- James Gallagher
- Health and Science Editor – BBC
Giving small portions of softened peanut butter to young babies — 4 to 6 months old — can significantly reduce peanut allergies, scientists say.
The government’s breastfeeding advice of not giving babies solid food until around six months should change, scientists have suggested.
Experts warn that whole or chopped nuts and peanuts increase the risk of choking and should not be given to children under five.
Current NHS guidance states that peanuts (powdered, ground or butter) can be introduced from six months of age.
A baby is ready for first solid food if the following conditions are met:
The child should stand still in a sitting position and keep the head still.
The child can control his eyes, hands and mouth and can see his food and put it in his mouth.
Able to swallow food instead of spitting it out.
Why do food allergies occur?
Peanut allergy is on the rise in the UK, affecting 1 in 50 children.
Food allergies occur when the immune system mistakes something harmless as a serious threat.
For some people, even a small amount of peanuts can trigger an immune response, so much so that it can be life-threatening.
Peanut allergies have become so common that some schools are banning them.
There has long been advice to avoid allergenic foods in childhood, and families were once told to avoid peanuts until the child turned three.
However, evidence over the past 15 years has turned that upside down.
Instead, eating peanuts while your immune system develops — and develops the ability to tell friend from foe — can reduce allergic reactions, experts say.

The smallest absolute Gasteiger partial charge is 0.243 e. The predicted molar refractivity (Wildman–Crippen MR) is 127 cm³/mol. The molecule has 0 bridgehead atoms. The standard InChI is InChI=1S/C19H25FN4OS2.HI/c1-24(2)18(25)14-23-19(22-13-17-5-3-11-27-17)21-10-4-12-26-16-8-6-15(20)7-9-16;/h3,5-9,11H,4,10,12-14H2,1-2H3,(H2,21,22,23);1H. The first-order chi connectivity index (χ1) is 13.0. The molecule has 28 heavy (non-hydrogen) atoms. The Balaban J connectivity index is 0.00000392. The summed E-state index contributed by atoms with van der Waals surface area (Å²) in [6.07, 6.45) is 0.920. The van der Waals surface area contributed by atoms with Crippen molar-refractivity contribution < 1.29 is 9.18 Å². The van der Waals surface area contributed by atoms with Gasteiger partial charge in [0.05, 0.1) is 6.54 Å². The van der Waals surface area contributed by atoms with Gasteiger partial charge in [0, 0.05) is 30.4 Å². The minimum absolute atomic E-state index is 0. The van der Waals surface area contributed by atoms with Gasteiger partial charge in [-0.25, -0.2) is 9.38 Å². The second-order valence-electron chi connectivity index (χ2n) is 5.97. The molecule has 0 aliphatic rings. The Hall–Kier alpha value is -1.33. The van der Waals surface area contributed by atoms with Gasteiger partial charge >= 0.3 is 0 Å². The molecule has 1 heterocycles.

The body’s first experience of peanuts is in the stomach, where it is more likely to be recognized as food, rather than in the skin, where it can be perceived as threatening.
In Israel, peanut snacks are popular among young people and have very low allergy rates.
Other studies suggest that introducing other foods associated with allergies, such as eggs, milk, and wheat, also reduces early allergies.
Recent research published in the Journal of Allergy and Clinical Immunology has calculated the best time to introduce peanut-containing foods.
The analysis was carried out by the University of Southampton, King’s College London and a research arm of the NHS – the National Agency for Health and Care Research.
They found that the critical period for onset was between four and six months, during which sensitivity could be reduced by 77%.
This is equivalent to preventing 10,000 cases of peanut allergy out of 13,000 each year.
According to research, delaying the introduction of peanut-containing foods to a child until one year of age can reduce the incidence of allergies by only 33%.
For babies with eczema, a risk factor for allergies, researchers recommend starting at four months of age — until the baby is ready.
They say parents should start by offering small amounts of fruit or vegetables.
Then, when the child is comfortable, three teaspoons of peanut butter should be offered weekly and continued for several years. Peanut butter, which can be very drying, can be given with breast milk.
Professor Graham Roberts of the University of Southampton said decades of advice to avoid peanuts had “understandably led to parents’ fear of giving peanuts to children”, and the rule change had led to a great deal of confusion from doctors and parents.
Still, it’s a “simple, low-cost and safe intervention that could have significant benefits for future generations,” Roberts said.
The official advice is to introduce solid foods with milk at six months of age, and the government has launched the Just in Time Weaning campaign as parents start early.
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